Abstract Title:

The investigation of melatonin effect on liver antioxidant and oxidant levels in fructose-mediated metabolic syndrome model.

Abstract Source:

Eur Rev Med Pharmacol Sci. 2015 May ;19(10):1915-21. PMID: 26044240

Abstract Author(s):

C Y Demirtas, O T Pasaoglu, F S Bircan, S Kantar, N Turkozkan

Article Affiliation:

C Y Demirtas


OBJECTIVE: Metabolic syndrome (MetS) can be induced by the oxidative stress conditions caused by ingestion of large amounts of fructose. We investigated the possible protective effects of melatonin administration on liver tissues in fructose-fed rats.

MATERIALS AND METHODS: Thirty-two rats were randomly divided into four groups; control, fructose, melatonin, and fructose plus melatonin. MetS was induced by a fructose solution (20% in tap water) and melatonin (20 mg/kg daily) was administered by oral gavage. Systolic blood pressures (SBP) were measured. After the end of the 8-week experimental period, serum lipid profile, glucose and insulin levels, tissue total oxidant status (TOS) and activities of paraoxonase (PON), glutathione peroxidase (GSH-Px), superoxide dismutase (SOD) and catalase (CAT) were measured.

RESULTS: Fructose consumption significantly increased SBP, serum triglyceride and insulin levels and induced insulin resistance, confirming successful establishment of the MetS model. After fructose administration, the TOS levels and GSH-Px activities significantly increased in all groups compared to the control group. The PON activity in the fructose group significantly decreased compared to the control group. Melatonin supplementation, with or without fructose, increased PON activity. The SOD activity significantly increased in the fructose group compared to the control group, but significantly decreased in the melatonin group compared to the control and fructose groups. CAT activity was unchanged in all groups.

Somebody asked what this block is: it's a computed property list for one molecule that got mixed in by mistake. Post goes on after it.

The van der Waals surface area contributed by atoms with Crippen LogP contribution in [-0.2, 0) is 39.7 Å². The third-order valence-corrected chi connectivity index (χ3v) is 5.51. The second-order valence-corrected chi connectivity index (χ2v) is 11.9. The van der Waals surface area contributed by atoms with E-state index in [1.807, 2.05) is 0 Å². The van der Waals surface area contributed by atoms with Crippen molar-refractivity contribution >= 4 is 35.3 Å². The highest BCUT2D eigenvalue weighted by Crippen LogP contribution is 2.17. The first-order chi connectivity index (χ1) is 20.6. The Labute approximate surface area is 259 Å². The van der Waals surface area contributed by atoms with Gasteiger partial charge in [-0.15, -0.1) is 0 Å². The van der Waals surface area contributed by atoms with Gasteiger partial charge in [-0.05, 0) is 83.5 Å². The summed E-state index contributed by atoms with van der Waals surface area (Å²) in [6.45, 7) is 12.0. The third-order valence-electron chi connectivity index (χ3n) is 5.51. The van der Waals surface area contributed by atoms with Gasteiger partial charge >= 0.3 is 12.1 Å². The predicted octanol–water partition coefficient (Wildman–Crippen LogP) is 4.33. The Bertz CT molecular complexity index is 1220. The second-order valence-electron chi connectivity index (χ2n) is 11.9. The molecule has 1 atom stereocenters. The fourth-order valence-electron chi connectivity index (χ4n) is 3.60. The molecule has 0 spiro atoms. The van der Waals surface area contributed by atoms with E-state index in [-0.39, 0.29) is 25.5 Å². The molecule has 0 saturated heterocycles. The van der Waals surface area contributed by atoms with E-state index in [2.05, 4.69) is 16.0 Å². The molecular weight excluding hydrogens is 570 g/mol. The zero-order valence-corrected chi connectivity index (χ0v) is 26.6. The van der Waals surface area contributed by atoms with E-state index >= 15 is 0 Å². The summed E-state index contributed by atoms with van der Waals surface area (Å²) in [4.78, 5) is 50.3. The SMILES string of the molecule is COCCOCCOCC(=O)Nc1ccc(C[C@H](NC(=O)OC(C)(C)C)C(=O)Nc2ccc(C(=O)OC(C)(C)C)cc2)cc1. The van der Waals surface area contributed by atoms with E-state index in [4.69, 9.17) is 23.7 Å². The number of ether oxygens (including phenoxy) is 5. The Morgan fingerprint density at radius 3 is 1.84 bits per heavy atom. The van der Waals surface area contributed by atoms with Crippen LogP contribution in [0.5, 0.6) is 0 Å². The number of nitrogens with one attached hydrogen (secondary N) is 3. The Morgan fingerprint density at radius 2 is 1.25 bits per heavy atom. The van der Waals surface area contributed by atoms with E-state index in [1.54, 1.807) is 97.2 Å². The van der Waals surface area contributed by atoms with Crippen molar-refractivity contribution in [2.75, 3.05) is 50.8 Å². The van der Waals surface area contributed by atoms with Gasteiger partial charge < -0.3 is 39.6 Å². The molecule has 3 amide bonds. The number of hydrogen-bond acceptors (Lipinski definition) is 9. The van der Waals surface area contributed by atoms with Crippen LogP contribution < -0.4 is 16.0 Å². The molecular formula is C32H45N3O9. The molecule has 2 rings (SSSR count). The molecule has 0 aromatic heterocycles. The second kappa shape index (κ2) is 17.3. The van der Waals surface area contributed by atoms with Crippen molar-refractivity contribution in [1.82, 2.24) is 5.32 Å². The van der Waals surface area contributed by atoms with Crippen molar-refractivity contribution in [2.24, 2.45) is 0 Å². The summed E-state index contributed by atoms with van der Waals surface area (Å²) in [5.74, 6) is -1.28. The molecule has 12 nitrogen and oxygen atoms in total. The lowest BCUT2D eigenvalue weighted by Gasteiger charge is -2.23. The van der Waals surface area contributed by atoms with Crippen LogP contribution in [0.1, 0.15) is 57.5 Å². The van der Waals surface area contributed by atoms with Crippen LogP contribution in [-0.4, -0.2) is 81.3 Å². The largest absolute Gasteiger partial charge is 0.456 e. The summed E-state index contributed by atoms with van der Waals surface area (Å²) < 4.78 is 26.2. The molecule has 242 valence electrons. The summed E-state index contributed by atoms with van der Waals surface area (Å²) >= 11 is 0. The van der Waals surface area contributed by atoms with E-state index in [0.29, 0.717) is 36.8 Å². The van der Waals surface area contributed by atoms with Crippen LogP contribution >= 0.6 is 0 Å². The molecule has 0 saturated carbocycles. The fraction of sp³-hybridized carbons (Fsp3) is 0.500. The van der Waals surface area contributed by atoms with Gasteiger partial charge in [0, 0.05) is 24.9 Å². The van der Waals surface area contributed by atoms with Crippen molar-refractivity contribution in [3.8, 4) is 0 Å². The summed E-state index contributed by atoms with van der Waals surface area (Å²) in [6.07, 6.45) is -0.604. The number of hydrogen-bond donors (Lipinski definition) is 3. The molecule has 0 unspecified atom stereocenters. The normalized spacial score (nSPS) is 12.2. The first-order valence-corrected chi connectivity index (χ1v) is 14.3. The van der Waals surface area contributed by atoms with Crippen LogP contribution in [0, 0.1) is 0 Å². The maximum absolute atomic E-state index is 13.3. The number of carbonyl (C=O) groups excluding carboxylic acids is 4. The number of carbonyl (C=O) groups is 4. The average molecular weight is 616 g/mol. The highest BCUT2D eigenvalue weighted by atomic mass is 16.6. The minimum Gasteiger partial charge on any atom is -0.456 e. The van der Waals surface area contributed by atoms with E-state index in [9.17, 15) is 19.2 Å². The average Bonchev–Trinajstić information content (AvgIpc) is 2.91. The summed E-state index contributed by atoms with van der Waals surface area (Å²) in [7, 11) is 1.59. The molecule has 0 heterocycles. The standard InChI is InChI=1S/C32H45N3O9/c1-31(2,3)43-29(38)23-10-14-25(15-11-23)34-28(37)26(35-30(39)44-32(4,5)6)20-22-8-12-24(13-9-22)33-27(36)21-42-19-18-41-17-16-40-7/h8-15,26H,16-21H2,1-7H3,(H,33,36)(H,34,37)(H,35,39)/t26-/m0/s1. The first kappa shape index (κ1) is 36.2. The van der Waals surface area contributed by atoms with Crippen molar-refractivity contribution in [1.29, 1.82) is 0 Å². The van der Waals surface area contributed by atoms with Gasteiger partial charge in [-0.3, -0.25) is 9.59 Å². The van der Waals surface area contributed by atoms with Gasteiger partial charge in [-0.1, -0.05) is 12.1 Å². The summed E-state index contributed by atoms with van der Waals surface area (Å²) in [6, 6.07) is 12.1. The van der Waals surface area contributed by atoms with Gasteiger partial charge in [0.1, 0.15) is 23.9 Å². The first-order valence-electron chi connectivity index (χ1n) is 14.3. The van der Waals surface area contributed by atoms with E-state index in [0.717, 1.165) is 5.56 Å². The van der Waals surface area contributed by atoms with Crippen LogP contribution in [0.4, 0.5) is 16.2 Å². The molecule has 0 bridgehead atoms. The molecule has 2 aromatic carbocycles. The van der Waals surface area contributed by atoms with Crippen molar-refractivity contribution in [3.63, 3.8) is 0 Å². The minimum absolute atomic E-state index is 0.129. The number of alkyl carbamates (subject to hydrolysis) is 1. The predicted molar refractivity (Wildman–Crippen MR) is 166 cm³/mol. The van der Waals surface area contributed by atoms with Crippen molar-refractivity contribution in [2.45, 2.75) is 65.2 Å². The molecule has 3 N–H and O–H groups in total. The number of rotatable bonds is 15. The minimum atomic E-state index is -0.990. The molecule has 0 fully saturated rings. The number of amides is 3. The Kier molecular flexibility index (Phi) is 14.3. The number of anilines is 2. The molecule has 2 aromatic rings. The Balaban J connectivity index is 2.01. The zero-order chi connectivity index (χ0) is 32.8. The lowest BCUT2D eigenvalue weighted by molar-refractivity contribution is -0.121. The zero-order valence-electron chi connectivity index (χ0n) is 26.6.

CONCLUSIONS: GSH-PX and PON are important antioxidants for reducing oxidant stress. Melatonin might act as a prooxidant at the dose given in our experimental design when administered with fructose.

Study Type : Animal Study

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